It finally happened.
An occurrence many considered unthinkable — a Knick victory — transpired last night as New York defeated Orlando in overtime, thanks to Carmelo Anthony’s best performance since “the trade,” some questionable officiating, and a late-game implosion by the Magic’s Dwight Howard.
On the heels of his 36 point effort in a loss to Charlotte on Saturday, Anthony poured in a game-high 39 points — 19 of which came in during a dizzying third-quarter array — and grabbed 10 rebounds.
Perhaps more encouraging than his offensive prowess, Anthony was all over the court, bringing a level of defensive intensity thus far unseen from him as a Knick. He made hustle plays for loose balls, he frequently drove to the basket instead of settling for jump shots, and he connected on 13 of his 17 free throw attempts.
Amar’e Stoudemire (kinda-sorta) showed signs of bouncing back from his lackluster play of late by adding 20 points and nine rebounds in the affair.
That said, Amar’e still appears to lack any lift in his vertical game, and he once again looked timid and unsure of himself on the offensive end during crunch time. That he only took 10 shots for the game fits a pattern that must be broken if the Knicks are to have any hope in playing competitively once the playoffs begin.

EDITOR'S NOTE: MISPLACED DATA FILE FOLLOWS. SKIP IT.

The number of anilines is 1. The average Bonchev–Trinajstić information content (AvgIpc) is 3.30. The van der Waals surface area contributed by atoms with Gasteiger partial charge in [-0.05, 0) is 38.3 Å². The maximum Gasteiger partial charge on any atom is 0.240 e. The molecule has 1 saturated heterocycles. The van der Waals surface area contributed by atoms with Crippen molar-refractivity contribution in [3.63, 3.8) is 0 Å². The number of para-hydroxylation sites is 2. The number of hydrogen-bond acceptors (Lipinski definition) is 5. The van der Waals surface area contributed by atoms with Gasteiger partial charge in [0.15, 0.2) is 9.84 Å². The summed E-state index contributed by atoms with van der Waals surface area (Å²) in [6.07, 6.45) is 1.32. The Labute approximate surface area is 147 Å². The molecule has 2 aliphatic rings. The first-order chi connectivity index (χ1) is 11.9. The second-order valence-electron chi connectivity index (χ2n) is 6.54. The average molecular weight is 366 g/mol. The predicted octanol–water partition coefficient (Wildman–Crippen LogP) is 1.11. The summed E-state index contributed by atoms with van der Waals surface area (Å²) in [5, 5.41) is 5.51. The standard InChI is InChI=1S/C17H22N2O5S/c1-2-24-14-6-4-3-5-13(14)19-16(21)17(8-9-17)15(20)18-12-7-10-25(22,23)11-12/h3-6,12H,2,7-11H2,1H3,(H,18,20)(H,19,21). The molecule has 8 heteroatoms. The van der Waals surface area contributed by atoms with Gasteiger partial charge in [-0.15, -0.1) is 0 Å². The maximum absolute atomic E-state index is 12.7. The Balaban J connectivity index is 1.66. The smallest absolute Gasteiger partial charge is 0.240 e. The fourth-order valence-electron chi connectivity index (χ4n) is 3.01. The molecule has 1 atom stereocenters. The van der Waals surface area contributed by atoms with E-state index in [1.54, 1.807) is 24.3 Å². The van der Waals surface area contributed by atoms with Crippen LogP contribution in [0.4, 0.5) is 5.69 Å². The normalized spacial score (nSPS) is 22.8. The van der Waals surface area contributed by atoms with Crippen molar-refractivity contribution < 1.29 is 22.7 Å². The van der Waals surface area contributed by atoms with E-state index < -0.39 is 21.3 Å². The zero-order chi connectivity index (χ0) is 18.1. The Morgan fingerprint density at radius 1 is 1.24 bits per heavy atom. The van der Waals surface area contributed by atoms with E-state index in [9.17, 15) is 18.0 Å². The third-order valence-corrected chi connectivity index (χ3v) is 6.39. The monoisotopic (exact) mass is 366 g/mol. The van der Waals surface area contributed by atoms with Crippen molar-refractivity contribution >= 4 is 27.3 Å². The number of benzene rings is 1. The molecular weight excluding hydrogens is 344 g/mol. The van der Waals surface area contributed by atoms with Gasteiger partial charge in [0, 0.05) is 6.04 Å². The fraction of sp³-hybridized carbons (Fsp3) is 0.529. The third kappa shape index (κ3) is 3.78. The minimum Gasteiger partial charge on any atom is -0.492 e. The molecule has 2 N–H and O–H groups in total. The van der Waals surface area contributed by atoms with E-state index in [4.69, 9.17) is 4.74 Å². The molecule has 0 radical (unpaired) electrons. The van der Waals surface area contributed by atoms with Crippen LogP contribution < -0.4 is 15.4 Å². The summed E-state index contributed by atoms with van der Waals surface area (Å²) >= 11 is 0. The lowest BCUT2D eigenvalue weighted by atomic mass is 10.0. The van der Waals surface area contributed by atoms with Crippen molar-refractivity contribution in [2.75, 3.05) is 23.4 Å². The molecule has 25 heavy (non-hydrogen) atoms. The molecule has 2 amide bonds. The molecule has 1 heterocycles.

Poor officiating was a constant theme throughout the affair, but that was hardly unexpected with “Knick” Bavetta generously dusting himself off from beyond the grave to make an appearance at The Garden. In fact, the teams combined for 59 fouls and four players fouled out.
Howard was held without a field goal in the first half, mostly due to the gutty defensive play of Sheldon Williams, whose +7 plus/minus in 15:51 speaks volumes about his contribution. Ultimately, Howard ended up fouling out in OT, and then picked up a foolish technical foul to boot with the game on the line.
Next up for the Knicks are the New Jersey Nets at home tomorrow night. PG Deron Williams is expected to to play (wrist).
A closer look at the game film suggests that it’s not ‘Melo who is having such a hard time adjusting to Amar’e, but perhaps it’s quite the opposite. This is especially obvious on plays where Anthony is in isolation, and Stoudemire floats invisibly on the weak-side, almost as if waiting for the offensive possession to mercifully conclude.
Stoudemire’s inability to play with his back to the basket — a deficiency usually hidden by Coach D’Antoni’s ball-movement offense — makes playing the two-man game with Anthony much more difficult to implement. That Anthony is not a PG by trade only makes things worse as he can’t be expected to deliver the ball with any degree of consistency to Stoudemire off pick-and-rolls.
It’s a problem that isn’t going to go away overnight, either.
Both Anthony and Stoudemire need to improve certain facets of their respective games — skills they may not have needed to utilize during their careers until now — if they wish to elevate the impact of collective star power.